Can You Legally Drive After One Beer?

Posted by admin on October 17th, 2016 under DWI - Driving While Intoxicated  •  No Comments

Driving while intoxicated (DWI) is a major offense in every state. In Texas, DWI is punishable with jail time, fees, license suspension, and potentially an ignition interlock device installed on your vehicle. Experts say that even one drink can impair a driver. While it’s best not to drink at all before driving, you should learn the legal limits in Texas.

So is one beer enough to convict a driver of DWI? The truth may surprise you.

BAC Levels and Your Driving

Blood alcohol content (BAC) is the measurement law enforcement uses to gauge if a driver is legally impaired. Every state has its own limits for BAC levels in drivers, but most follow the same or similar standards. In Texas, the legal BAC limits are:

  • Drivers 21 years and older: 0.08%
  • Commercial drivers 21 years and older: 0.04%
  • Drivers under 21 years: 0.01% (any BAC level)

Texas is one of only 10 states that allow minors to consume alcohol in certain locations, such as the privacy of one’s home or under the supervision of consenting family members. However, a minor who has consumed any amount of alcohol is liable to receive a DWI charge if he or she gets behind the wheel. Commercial drivers have a lower BAC limit because they have a greater responsibility for roadway safety in larger, more dangerous vehicles.

Police officers measure a driver’s BAC levels using field sobriety testsr and chemical tests. As a licensed driver in Texas, you automatically consent to these tests. Refusal to take a BAC test has penalties of a 180-day license suspension for first-time offenders and a two-year suspension for second and third offenses. If you’re past the legal BAC level, regardless of how many drinks you consumed, the officer can arrest you for DWI.

Alcohol enters the bloodstream, impairing the body and mind. At a 0.08% BAC level, the typical person experiences poor coordination, slowed reaction time, and sedation. Coffee, a cold shower, and energy drinks won’t lower your BAC level. The only way to lower your BAC level is to wait long enough for your body to expel the alcohol. At levels lower than 0.08%, a driver may still experience lowered coordination and reaction times. An officer can still charge a driver with a DWI if the BAC level is below 0.08% in certain circumstances.

How Many Drinks Does It Take?

One 1.5-ounce shot of liquor, one 5-ounce glass of wine, and one 12-ounce beer have the same amount of alcohol. Just one drink could impair a person who weighs less than 100 pounds enough to not be able to drive safely. He or she may not have a BAC of 0.08%, but an officer could still make an arrest based on broken roadway rules, such as reckless driving. In general, it takes about three drinks for a person weighing 120 pounds to be legally intoxicated. However, a number of variables can influence this number, including how much the person eats, gender, body fat percentage, and any prescription medications he or she takes.

There’s no hard and fast rule for how many alcoholic beverages a person can consume before becoming too intoxicated to legally drive. Alcohol affects each person differently, and it’s up to the individual to know when he or she is too impaired to safely operate a motor vehicle. The best way to ensure that you don’t break the law or endanger the lives of others is to not consume any alcohol before driving. Otherwise, make sure you have a designated driver (someone who isn’t drinking) to take you home – or be prepared with the telephone number of a local taxi company.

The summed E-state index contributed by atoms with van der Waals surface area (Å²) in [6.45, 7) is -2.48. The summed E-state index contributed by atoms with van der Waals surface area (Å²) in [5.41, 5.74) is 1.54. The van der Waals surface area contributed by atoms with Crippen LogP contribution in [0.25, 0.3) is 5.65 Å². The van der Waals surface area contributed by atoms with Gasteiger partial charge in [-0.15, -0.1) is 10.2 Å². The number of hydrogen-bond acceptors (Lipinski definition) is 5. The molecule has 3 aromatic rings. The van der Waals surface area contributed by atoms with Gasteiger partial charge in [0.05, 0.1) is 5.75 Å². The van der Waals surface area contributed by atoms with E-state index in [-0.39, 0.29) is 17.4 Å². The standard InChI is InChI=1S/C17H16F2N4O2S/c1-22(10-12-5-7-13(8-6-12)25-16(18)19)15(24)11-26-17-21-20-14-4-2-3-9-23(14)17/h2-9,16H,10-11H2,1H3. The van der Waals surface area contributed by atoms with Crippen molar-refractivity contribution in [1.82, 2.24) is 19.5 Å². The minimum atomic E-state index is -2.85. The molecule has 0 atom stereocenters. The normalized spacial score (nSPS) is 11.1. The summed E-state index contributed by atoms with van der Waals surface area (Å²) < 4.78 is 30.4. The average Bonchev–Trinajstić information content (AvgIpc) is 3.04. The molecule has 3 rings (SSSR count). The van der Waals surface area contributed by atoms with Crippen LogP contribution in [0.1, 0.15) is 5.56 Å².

The 10 Most Absurd Laws in Texas

Posted by admin on October 17th, 2016 under Criminal defense in Texas  •  No Comments

The Lone Star State is famous for more than just its friendly residents and affinity for barbeque. Texas is also home to some of the strangest laws in America. Many have become outdated and absurd for the modern Texan, yet they’re still active and enforceable. If you aren’t careful, you may find yourself convicted for one of these 10 absurd laws you probably didn’t realize existed.

You Can’t Sell Your Eyes

Texas Penal Code Section 48.02 prohibits the purchase and sale of human organs. This includes the eyes, kidney, liver, heart, lungs, skin, and other human organs or tissues. The law does not include hair or blood. If a person intentionally sells his or her organs, it’s a legal offense classified as a Class A misdemeanor. If you were considering selling your eyes to make a quick buck, think again – selling your organs in Texas can result in one year in the county jail and/or fines of up to $4,000.

You Can’t Own the Encyclopedia Britannica

The State of Texas outlawed the entire Encyclopedia Britannica because it has a formula for making beer at home. Lawmakers evidently don’t want Texans to create their own breweries at home. Breaking this provision can lead to fines and jail time – all for owning a book.

You Can’t Take More Than Three Sips (or Swallows) of Beer While Standing

Speaking of beer, there’s an absurd law that’s still active in LeFors, Texas. In LeFors, it’s illegal to take more than three sips (or swallows) of beer while standing. The background of this law is obscure, but likely has something to do with standing while intoxicated.

You Can’t Milk Another Person’s Cow

As tempting as milking someone else’s cow may be, you must refrain from this action in Texas. Older laws in the Texas Penal Code prohibit the milking of someone else’s cow, punishable with a fee not exceeding $10. Current laws still make milking another person’s cow illegal, but now the perpetrator faces theft of personal property charges.

You Must Warn Your Victims 24 Hours in Advance

If you’re planning a criminal activity in Texas, you must warn your victims within 24 hours of the crime. You must explain the nature of your upcoming crime, orally or in writing, giving your victims fair warning. This strange law is a recent addition to Texas’ anticrime provisions in an effort to reduce crime.